So apparently there is this “awesome Tonkatsu place” around the backstreets of Asakusa temple.
At least, that’s what Mum and Dad were declaring :P They’d been there a few months ago when they were in Japan, and swore up and down it was amazing. And so, we traipsed all around looking for it.. until I got bored and tired ;) We asked some random people and they pointed at a little shop tucked away in a back street. It wasn’t the place that my parents had been to, but they served Tonkatsu and so that’s where we decided to eat.
The place is TINY.. with 2 tables where you sit on tatami mats (Japanese style) on the floor, 2 tables regular style, and a counter with maybe 4-6 seats. We ordered quickly because 1) we were starving and 2) their menu only has about 10 items to choose from.
It was all immediately cooked up by the chef at the open kitchen next to our table, and arrived steaming hot to our table. Let me just say: THE OYSTERS WERE UNBELIEVABLY GOOD!! They were huge, the length of them almost the size of my palm (!). Plump and juicy and oh-so-fresh they didn’t have that fishy smell, they were briskly deepfried in Japanese breadcrumbs. The batter was crispy but not too thick, and it was heavenly biting into the crisp exterior with a *crunch* and sinking your teeth into the moist, fleshy oyster. Cripes it was good. I’m salivating just remembering it now…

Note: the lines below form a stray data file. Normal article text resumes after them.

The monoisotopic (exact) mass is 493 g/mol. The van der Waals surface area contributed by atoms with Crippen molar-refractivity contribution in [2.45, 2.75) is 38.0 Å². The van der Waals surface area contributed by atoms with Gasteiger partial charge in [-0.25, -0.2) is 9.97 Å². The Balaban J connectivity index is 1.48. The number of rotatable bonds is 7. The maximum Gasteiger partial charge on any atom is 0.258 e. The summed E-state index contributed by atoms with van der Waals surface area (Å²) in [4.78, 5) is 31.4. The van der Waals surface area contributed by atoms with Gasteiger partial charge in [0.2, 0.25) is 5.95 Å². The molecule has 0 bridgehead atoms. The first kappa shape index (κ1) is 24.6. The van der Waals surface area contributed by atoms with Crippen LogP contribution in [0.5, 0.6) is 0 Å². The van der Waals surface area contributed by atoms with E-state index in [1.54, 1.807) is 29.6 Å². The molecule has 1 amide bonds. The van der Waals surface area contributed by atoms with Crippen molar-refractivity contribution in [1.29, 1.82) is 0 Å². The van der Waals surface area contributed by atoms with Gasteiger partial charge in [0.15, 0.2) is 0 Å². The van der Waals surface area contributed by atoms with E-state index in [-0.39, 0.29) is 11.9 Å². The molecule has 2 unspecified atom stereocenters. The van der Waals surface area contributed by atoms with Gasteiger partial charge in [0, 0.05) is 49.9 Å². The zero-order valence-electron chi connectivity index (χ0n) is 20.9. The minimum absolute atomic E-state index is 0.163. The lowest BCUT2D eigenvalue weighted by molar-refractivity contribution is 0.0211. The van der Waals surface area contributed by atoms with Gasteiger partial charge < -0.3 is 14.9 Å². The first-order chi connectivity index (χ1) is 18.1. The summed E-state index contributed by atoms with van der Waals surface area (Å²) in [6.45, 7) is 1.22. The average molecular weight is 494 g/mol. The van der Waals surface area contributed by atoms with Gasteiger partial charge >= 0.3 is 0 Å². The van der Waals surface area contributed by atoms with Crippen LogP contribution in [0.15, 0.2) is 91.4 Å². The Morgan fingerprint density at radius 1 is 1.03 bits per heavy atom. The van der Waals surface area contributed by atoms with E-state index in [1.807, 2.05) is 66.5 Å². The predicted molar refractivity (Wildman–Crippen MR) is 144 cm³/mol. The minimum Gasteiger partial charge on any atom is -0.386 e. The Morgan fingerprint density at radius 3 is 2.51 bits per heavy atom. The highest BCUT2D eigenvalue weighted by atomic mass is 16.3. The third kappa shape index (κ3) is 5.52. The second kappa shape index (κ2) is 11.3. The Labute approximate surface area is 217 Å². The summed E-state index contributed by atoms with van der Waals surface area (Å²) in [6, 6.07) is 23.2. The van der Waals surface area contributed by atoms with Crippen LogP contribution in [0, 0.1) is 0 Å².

The Tonkatsu curry and Tonkatsu set meal both featured deep-fried breaded pork. It was OK. Not nearly as good as the fast-food Curry House place we went to, surprisingly. The batter was great and the pork was thick, but it had a lot of fatty bits in it that we spat out. I much prefer perfectly lean, tender pork.
I thoroughly enjoyed the totally simple spaghetti, which was a tumble of beautifully cooked al dente spaghetti, and some simple shreds of onion and bacon/ham. It was topped with a small sprinkle of Parmesan and herbs and tossed in a tomato-based sauce. Exceedingly basic, but it was delicious. The sauce was slightly tangy with a hint of spice, and it was a welcome break from all the Japanese food we’d been having. Funnily (and not so surprisingly), the Japanese even do Italian food better than many other countries ;)
Sadly, they don’t have desserts. Most traditional Japanese places don’t serve dessert. In fact, I don’t often see Japanese eat dessert. Odd! But perhaps that’s the secret as to why they’re all so thin….
At the little tucked-away tonkatsu place
The counter and open-kitchen
Orgasmic breaded oysters…. OMG….
Sake = awesome
Me being a good little food blogger
Our grocery store-bought desserts! That ChocoPie ice cream = amazing